Horse Bot Activity Nearing an End

The first hard frost marks the end of horse bot activity for the year and signals the time for treatment.

Horse bot flies look and act like bees, buzzing and droning as they hover around waiting for a chance to glue their tiny eggs or nits to body hairs of horses, donkeys, and mules. The erratic noise they produce during movement can be frightening. Animals can injury themselves as they run from the disturbance or attempt to relieve the irritation of newly hatched bot larvae burrowing into the skin. However, the real problems caused by these insects results from the months that the larvae spend as internal parasites in the digestive tract.

There are three species of horse bots. Their life cycles essentially vary only in where they attach their yellow to gray eggs to the host.

  • Common horse bot eggs most often are attached to hairs on the fore legs but can be found on the outside of the legs, the mane, and on the flanks.
  • Throat bot eggs are attached to the long hairs beneath the jaws.
  • Nose bot eggs are stuck to hairs on the upper and lower lips.

It is easy to see how horses can be spooked by flies buzzing around these areas and how they may injure themselves or people working or riding them at the time. Depending on the species, females deposit from a few hundred to 1,000 eggs during their life time.

Bot eggs hatch after a 2- to 5-day incubation period, often stimulated by warmth and moisture from the animal’s tongue. Newly hatched bot larvae enter or are taken into the mouth. They spend about 3 weeks in soft tissue of lips, gums, or tongue. The bots then migrate to the stomach or small intestine where they use sharp mouth hooks to attach to the lining of the organ. Bots can damage the lining of the stomach or small intestine, interfere with the passage of food, or cause other gastrointestinal disorders. They spend about 7 months there before passing out in the feces. The mature larvae enter the soil below the dung pile and pupate. In 2 weeks to 2 months, depending upon the season, they emerge as adults.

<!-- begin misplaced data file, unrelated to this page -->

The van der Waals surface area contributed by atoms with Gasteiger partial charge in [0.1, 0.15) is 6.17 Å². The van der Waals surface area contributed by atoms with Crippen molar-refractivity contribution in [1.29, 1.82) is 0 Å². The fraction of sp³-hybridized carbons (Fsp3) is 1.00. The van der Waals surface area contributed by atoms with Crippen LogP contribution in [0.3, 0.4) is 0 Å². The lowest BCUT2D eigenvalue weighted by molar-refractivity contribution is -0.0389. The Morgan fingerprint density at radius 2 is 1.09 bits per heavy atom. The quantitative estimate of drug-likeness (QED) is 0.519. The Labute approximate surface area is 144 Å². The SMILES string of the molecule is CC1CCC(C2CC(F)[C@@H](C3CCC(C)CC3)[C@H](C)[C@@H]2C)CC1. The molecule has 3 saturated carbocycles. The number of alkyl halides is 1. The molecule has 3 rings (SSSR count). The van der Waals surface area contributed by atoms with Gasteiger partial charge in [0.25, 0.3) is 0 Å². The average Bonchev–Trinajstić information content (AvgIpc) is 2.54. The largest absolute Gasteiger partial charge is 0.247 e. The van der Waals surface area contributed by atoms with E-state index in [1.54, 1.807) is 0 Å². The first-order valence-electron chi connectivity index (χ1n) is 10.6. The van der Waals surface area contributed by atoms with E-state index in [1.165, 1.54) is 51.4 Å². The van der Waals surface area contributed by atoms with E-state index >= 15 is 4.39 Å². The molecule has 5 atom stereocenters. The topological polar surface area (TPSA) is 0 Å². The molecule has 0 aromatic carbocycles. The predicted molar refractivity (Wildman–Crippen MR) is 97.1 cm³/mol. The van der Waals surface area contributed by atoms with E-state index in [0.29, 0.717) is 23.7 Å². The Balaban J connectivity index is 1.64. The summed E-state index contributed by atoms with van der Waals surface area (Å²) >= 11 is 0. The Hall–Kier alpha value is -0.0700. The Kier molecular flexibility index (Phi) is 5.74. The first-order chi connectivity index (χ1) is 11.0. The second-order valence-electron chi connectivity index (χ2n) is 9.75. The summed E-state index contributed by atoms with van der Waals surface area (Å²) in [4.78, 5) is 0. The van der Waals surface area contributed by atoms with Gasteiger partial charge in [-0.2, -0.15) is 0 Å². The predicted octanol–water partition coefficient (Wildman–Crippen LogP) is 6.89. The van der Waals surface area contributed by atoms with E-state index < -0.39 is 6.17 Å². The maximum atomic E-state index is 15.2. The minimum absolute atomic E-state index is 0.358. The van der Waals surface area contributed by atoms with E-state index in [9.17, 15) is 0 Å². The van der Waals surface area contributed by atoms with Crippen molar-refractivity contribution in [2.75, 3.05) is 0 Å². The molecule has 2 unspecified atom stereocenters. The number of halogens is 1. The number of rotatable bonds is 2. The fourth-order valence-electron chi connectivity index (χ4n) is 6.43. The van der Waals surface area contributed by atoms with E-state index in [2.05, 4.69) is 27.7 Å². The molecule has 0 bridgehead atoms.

The adults do not have functional mouthparts, so they cannot feed. Females go to horses only to lay their eggs. Much of the egg-laying is done during August and September. A hard frost is needed to assure the end of fly season each year. While bot flies may or may not be noticed around horses, it is easy to look for nits or eggs on the animal’s coat. Virtually all horses in Kentucky are likely to be infested.


Most of the pest’s life cycle occurs in the horse. Consequently, an insecticide, applied internally, is necessary to provide effective control. Consult your veterinarian about an appropriate parasite control program.


by Lee Townsend, Extension Entomologist



Posted in Livestock Pests